I'd be interested to know if people have counterconsiderations on the level of what should be a higher priority.

Comment author: Askell 28 March 2017 09:56:44AM *  4 points [-]

There are two different claims here: one is "type x research is not very useful" and the other is "we should be doing more type y research at the margin". In the comment above, you seem to be defending the latter, but your earlier comments support the former. I don't think we necessarily disagree on the latter claim (perhaps on how to divide x from y, and the optimal proportion of x and y, but not on the core claim). But note that the second claim is somewhat tangential to the original post. If type x research is valuable, then even though we might want more type y research at the margin, this isn't a consideration against a particular instance of type x research. Of course, if type x research is (in general or in this instance) not very useful, then this is of direct relevance to a post that is an instance of type x research. It seems important not to conflate these, or to move from a defense of the former to a defense of the latter. Above, you acknowledge that type x research can be valuable, so you don't hold the general claim that type x research isn't useful. I think you do hold the view that either this particular instance of research or this subclass of type x research is not useful. I think that's fine, but I think it's important not to frame this as merely a disagreement about what kinds of research should be done at the margin, since this is not the source of the disagreement.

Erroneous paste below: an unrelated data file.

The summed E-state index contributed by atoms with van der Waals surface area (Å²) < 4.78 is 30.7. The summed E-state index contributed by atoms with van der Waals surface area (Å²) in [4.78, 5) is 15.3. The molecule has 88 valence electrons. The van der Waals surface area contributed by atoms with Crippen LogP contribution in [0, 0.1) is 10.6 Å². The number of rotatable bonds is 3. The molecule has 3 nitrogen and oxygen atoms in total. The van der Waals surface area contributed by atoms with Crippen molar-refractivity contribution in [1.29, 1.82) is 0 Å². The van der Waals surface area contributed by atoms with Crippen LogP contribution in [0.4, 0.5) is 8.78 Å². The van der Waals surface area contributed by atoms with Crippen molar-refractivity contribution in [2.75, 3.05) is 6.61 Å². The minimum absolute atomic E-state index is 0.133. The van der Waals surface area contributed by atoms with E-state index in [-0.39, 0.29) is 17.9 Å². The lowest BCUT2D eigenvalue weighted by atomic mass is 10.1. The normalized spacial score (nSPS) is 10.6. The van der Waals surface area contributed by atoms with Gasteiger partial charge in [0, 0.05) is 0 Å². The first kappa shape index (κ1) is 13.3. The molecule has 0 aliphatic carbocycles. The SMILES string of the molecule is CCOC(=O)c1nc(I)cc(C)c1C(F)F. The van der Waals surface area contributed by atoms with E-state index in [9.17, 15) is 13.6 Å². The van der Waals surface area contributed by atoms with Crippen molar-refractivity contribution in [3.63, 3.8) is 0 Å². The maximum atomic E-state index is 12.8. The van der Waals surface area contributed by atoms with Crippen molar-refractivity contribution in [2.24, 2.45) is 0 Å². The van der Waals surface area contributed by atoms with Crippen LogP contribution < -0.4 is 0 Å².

Comment author: RyanCarey 25 March 2017 11:53:25PM *  1 point [-]

For an example of this view, see Nick Beckstead's research advice from back in 2014:

I think most highly abstract philosophical research is unlikely to justify making different decisions. For example, I am skeptical of the “EA upside” of most philosophical work on decision theory, anthropics, normative ethics, disagreement, epistemology, the Fermi paradox, and animal consciousness—despite the fact that I’ve done a decent amount of work in the first few categories. If someone was going to do work in these areas, I’d probably be most interested in seeing a very thorough review of the Fermi Paradox, and second most interested in a detailed critique of arguments for the overwhelming importance of the very long-term future.

I’m also skeptical of developing frameworks for making comparisons across causes right now. Rather than, e.g., trying to come up with some way of trying to trade off IQ increases per person with GDP per capita increases, I would favor learning more about how we could increase IQ and how we could increase GDP per capita. There are some exceptions to this; e.g., I see how someone could make a detailed argument that, from a long-run perspective, human interests are much more instrumentally important than animal interests. But, for the most part, I think it makes more sense to get information about promising causes now, and do this kind of analysis later. Likewise, rather than developing frameworks for choosing between career areas, I’d like to see people just gather information about career paths that look particularly promising at the moment.